Unless you have rooftop solar, you’re probably incredibly unhappy about rising electric bills. This misery is even worse for commercial customers since — in addition to energy charges (billed on a kilowatt-hour basis) — they also pay for peak demand charges (billed on the maximum kilowatt demand each month).
For example, let’s say your business uses industrial equipment and a variety of office equipment. Your company uses 50,000 kwh of energy per month; at a rate of $0.15/kwh, your electric bill is $7,500 per month. In addition, your peak demand may be 300 kilowatts in a typical month; at a peak demand rate of $20 per kilowatt, you also pay $6,000 in demand charges every month.
As a conscientious and generous employer, you decide to install 20 EV chargers in your parking lot so your employees can charge up their cars while at work. Each employee may charge up their car with about 10 kwh per day — or $1.50 worth of electricity each, or $600 for all employees each month. A nice employee perk, and not too expensive. However, since 20 employees plug in their cars at about the same time every morning, and each charger draws about 5kw, your extra electricity peak demand will be 100 kw, or an extra $2,000 per month. Ouch!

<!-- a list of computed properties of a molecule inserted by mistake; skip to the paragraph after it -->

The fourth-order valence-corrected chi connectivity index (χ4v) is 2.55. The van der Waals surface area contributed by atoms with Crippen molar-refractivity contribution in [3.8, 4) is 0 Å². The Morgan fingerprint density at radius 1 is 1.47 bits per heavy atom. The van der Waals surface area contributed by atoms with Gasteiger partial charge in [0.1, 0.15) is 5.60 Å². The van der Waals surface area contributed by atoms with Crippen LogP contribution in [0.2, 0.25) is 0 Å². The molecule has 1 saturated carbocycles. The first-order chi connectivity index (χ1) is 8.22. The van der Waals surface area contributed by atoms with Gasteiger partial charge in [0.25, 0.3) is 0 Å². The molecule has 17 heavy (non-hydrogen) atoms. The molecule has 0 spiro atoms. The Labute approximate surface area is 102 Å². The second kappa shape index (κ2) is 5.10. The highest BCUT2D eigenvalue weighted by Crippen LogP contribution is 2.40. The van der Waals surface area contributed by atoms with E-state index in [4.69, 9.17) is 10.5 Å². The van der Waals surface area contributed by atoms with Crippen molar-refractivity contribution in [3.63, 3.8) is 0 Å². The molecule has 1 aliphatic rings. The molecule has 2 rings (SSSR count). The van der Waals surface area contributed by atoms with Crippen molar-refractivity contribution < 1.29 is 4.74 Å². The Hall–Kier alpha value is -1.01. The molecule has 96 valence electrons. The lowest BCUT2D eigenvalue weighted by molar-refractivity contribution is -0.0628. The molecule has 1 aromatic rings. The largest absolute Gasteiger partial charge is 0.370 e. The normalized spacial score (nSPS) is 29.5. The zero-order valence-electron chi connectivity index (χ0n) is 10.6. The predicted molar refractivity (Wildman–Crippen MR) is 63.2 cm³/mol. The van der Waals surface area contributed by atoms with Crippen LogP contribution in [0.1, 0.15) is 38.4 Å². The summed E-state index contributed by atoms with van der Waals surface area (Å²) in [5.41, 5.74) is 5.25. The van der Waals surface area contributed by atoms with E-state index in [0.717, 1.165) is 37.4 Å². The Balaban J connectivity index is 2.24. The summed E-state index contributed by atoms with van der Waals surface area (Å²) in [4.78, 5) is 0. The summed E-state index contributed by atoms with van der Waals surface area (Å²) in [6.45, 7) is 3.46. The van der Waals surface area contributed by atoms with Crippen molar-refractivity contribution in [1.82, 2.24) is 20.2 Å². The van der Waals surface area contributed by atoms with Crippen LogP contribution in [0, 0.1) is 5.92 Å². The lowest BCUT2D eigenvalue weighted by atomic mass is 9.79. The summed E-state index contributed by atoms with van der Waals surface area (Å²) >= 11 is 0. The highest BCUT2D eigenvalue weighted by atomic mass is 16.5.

So for many commercial customers, peak demand charges are a bigger cost than energy charges. Ordinary rooftop solar systems may not have a big impact on demand charges. However, batteries or special control systems in conjunction with rooftop solar can significantly reduce these demand charges.
To learn how your company can reduce peak demand charges, listen to this week’s Energy Show as we speak with John Powers with Extensible Energy. Extensible Energy has software that helps commercial solar buildings to use electricity intelligently and reduce peak demand charges.